China Virus Cases May Be Undercounted Even With 3,000% Surge
The number of confirmed cases of the new coronavirus in China has skyrocketed to more than 9,000, surpassing the official count during the SARS epidemic. But the true number of infections may be even higher, as health workers struggle to catch up with the disease.
A shortage of testing kits and overworked hospital staff are straining China’s health system, hampering efforts to accurately track how many people have the pathogen. The result is a hectic and imprecise process that’s creating bottlenecks as health experts attempt to pin down the scope of a disease that has claimed more than 200 lives.
The challenge of keeping up with the tally can be seen in Hubei, at the center of the outbreak.
The province can process about 6,000 tests a day, health commission director Liu Yingzi told a press briefing Wednesday, noting that Hubei had about 50,000 test kits in stock. But with 5,806 confirmed cases and 32,340 people under observation, it’s uncertain if that is enough.
Getting a handle on the numbers is becoming more urgent as the outbreak spreads beyond China’s borders, prompting the World Health Organization to declare a global health emergency. Neil Ferguson, a public health expert at Imperial College London, said his “best guess” was that 100,000 people could be infected around the world, according a Jan. 26 report in the Guardian.
Complicating the situation is the elusive nature of the disease and how it is transmitted, as well as the difficulty in diagnosing it. Evidence has emerged that the disease can be passed by people before they show symptoms, or who may show no symptoms at all.
Jonathan Yu, a doctor at a university hospital in Wuhan, is on the front lines, testing patients for the coronavirus. Accurately spotting the virus isn’t easy and can take several attempts, he said.
“A patient may be found as negative for the first or second test, and then found to be positive the third time,” said Yu. “It is like fishing in a pond: You did not catch a fish once, but that does not mean the pond does not have fish.”
Another doctor in the city who declined to be identified said her hospital was facing shortages of testing kits to confirm that people have the disease, as well as lacking in spare beds and respirators for patients.
Chinese human rights lawyer Chen Qiushi said in a video posted on social media Jan. 29 that some hospitals in the city of Wuhan don’t have enough kits and are telling patients that severe cases have to be prioritized. Chen, who has expressed anti-Communist Party sentiments in the past, cited interviews with people who suspected they have the virus as well as visits to local hospitals.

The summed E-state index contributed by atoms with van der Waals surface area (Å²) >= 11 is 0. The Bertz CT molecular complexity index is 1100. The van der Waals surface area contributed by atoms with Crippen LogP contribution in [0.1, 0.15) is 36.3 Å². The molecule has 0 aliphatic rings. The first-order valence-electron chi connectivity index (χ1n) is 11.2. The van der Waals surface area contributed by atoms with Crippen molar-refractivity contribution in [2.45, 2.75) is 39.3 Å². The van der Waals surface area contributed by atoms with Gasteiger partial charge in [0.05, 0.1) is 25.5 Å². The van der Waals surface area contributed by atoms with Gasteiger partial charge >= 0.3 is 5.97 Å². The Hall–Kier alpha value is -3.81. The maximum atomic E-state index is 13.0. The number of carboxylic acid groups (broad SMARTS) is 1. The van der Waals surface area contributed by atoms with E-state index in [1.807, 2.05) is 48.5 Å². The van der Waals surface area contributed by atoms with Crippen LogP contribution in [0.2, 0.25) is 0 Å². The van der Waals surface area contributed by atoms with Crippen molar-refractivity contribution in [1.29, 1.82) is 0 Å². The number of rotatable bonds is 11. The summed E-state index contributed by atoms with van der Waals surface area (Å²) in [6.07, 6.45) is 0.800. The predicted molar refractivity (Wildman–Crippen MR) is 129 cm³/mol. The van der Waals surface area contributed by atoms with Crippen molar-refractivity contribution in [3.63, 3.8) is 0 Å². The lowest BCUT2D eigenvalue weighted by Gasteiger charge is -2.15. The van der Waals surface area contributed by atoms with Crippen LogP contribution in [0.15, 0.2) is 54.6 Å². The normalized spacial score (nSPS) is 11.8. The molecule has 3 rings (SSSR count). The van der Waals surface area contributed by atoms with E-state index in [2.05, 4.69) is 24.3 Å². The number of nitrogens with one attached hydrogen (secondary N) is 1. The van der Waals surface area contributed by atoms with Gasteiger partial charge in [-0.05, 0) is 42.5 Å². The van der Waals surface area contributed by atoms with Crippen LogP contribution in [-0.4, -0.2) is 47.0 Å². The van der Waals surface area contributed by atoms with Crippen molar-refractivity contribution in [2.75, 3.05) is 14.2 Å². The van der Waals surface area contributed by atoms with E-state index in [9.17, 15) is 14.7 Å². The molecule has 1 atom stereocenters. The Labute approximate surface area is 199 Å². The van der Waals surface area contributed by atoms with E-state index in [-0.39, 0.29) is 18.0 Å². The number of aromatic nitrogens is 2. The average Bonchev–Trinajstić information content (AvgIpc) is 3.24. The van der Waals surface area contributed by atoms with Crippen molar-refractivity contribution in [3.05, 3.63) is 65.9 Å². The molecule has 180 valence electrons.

There were 9,692 confirmed cases in China as of Thursday, according to the National Health Commission. That’s a whopping 3,000% increase from a few hundred patients just 10 days ago.
Part of that may reflect increased efforts to test for the disease, which means it’s being found in more and more places. Still, a lack of sufficient testing kits to confirm whether people have caught the virus is likely to mean there are more people sick than the figures show.
The spike in cases could continue after the Lunar New Year holidays. The incubation period for the coronavirus can be up to 14 days, so the impact of hundreds of millions of people traveling in China during the holidays may show up by mid-February. Zhong Nanshan, a respiratory disease expert who led the research into a treatment for SARS, told local media this week he expects the number of confirmed cases to peak within 10 days.
Wu Zunyou, chief epidemiologist at China Center for Disease Control And Prevention, downplayed the severity of the epidemic, saying the surge in the number of confirmed cases in Hubei in the past three days does not necessarily mean the situation there has deteriorated significantly.
In an interview with China’s state TV Thursday, Wu said the latest jump was a result of a lack of medical resources in the early stage of the outbreak in the city. Many of the patients diagnosed with the disease in the last few days actually fell ill days before the lockdown of the city, but many of them could not be diagnosed and reported in time.
“Don’t be scared by the numbers in the past three days,” Wu said. “The (real) statistics are far more promising.”
China is making moves to improve the situation. Health officials approved two new kits on Tuesday, in addition to the existing four types, according to Xinhua News Agency. One of the two new kits can give results in about 30 minutes, shortening the time needed to diagnose cases, according to Technology Daily.
Roche Holding AG is also producing kits, and the government says it’s streamlining transport access to make sure relevant supplies get through. However, Roche said Thursday it was still having trouble getting its equipment to where it’s needed.
Yu, the Wuhan doctor, said the shortage of virus detection kits has lessened recently, although there is still a shortage of masks, glasses and other supplies.
Because the incubation period for the virus is so long, Yu has been sleeping and working at the hospital, afraid to go home to his family.
“I have not gone home for more than a week,” he said.
--With assistance from Dong Lyu, Natalie Lung, Penny Peng, Grace Huang, Jacob Gu, Claire Che, Yinan Zhao and Charlie Zhu.
To contact Bloomberg News staff for this story: James Mayger in Beijing at email@example.com
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